Since the Health & Safety at Work Act 2015 came into force there has been some confusion around the new horizontal consultation obligation - here we set out what this means and how it can be achieved.
It has been two months since the Health and Safety at Work Act 2015 (the Act) came into force.
One of the most common areas of confusion that we are seeing is around the new obligation of horizontal consultation. Section 34 of the Act requires that where there is more than one PCBU (Person Conducting a Business or Undertaking) with a duty in relation to the same matter, each PCBU must, so far as is reasonably practicable, consult, co-operate with, and co-ordinate activities with all other PCBUs who have a duty in relation to the same matter. This duty is termed ‘horizontal consultation’ because it requires PCBUs to consult, co-operate, and co-ordinate with other PCBUs they may not otherwise have a contractual relationship with. The horizontal consultation duty is in addition to the primary duty of care imposed on each PCBU.
The penalty for failing to comply is a fine not exceeding $20,000 for an individual, and a fine not exceeding $100,000 for any other person (including a company, trust, or other entity). A breach is unlikely to be made in isolation and these fines would be in addition to any other penalty imposed under the Act.
There are three separate but interrelated elements to horizontal consultation: consultation, co-operation, and co-ordination. A PCBU must meet each individual element to the standard of reasonable practicability to comply with the horizontal consultation duty.
Consultation means each PCBU must communicate with other PCBUs about how they will discharge their respective duties. This will include providing relevant information, referring to other PCBUs for information, and having regard to other PCBUs interests. In theory this will allow all PCBUs to have a shared understanding of what the specific risks in the workplace are, who will be affected by those risks, and how the risks will be controlled.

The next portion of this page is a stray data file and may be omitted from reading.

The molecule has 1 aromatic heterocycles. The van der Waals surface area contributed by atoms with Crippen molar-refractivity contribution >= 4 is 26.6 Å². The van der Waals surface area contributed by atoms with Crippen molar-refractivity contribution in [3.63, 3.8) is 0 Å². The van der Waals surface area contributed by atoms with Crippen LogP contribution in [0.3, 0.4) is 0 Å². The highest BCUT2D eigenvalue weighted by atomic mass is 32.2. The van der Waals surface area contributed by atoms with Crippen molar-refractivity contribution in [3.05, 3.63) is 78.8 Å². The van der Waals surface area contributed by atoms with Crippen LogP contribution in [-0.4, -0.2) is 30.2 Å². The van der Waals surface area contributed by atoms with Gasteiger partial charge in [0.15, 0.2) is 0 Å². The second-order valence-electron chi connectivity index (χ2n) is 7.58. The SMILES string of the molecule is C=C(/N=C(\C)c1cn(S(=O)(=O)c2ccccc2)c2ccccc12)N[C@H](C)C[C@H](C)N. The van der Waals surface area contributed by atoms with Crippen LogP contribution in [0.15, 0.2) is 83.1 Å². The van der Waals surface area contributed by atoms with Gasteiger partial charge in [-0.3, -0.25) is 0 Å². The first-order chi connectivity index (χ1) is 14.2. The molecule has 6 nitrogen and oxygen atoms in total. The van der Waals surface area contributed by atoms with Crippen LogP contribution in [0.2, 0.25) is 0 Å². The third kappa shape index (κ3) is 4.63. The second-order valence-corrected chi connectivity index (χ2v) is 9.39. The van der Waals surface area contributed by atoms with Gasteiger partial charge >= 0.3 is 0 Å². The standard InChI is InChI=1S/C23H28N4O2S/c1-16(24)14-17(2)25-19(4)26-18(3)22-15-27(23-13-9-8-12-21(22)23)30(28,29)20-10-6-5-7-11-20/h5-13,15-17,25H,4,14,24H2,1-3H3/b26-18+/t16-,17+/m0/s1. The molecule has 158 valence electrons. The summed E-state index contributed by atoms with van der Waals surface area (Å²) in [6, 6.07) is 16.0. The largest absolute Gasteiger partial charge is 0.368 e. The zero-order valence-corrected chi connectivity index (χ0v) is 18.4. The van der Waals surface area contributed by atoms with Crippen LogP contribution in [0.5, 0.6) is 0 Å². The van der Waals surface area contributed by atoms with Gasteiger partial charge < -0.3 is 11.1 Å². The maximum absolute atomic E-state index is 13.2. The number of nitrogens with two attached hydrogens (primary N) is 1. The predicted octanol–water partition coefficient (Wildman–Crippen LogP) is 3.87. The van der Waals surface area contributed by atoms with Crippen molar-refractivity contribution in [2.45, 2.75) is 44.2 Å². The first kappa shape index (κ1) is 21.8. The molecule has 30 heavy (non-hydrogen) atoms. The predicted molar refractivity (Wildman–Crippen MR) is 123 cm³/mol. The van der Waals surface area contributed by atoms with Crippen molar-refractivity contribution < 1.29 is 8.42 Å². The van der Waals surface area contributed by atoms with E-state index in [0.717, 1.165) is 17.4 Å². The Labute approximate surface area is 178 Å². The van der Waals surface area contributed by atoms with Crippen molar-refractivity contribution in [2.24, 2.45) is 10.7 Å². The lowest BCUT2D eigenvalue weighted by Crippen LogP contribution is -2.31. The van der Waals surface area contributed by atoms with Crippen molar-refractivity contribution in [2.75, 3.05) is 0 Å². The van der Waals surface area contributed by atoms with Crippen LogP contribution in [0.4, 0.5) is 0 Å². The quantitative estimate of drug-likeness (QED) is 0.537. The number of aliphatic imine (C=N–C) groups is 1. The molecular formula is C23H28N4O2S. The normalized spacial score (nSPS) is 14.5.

Co-operation requires the PCBU to work with other PCBUs in such a way that each is able to discharge their respective duties. This means working or acting jointly or together, and will include implementing arrangements in accordance with any agreement reached between the parties. To co-operate also requires the PCBU to act in a way that does not compromise what other PCBUs are doing towards a shared health and safety goal.
Co-ordination means each PCBU discharging their respective duties in a way that does not unnecessarily interfere with health and safety efforts of other PCBUs involved. This allows the PCBUs to work in harmony and combine their efforts so any risks arising from the interaction of controls implemented by each are managed effectively. The aim is to ensure comprehensive health and safety systems across multiple PCBUs, and ensure the actions of each PCBU compliment rather than undermine the actions of other PCBUs.
Practical tips for complying with your obligations
- Identify where there is overlap between your business and other businesses (e.g. the landlord of a commercial building is likely to have overlapping duties with the tenant(s), property manager, and any contractor’s onsite).
- Check whether the contractual provisions between your business and those identified as having overlapping duties address your horizontal consultation obligations.
- Where is it not possible to incorporate horizontal consultation obligations into existing contractual arrangements, consider implementing a Health and Safety Compliance Agreement to do so.
We can assist you to better understand this requirement before they become an issue for your business. Contact our Employment Team if you would like to know more.
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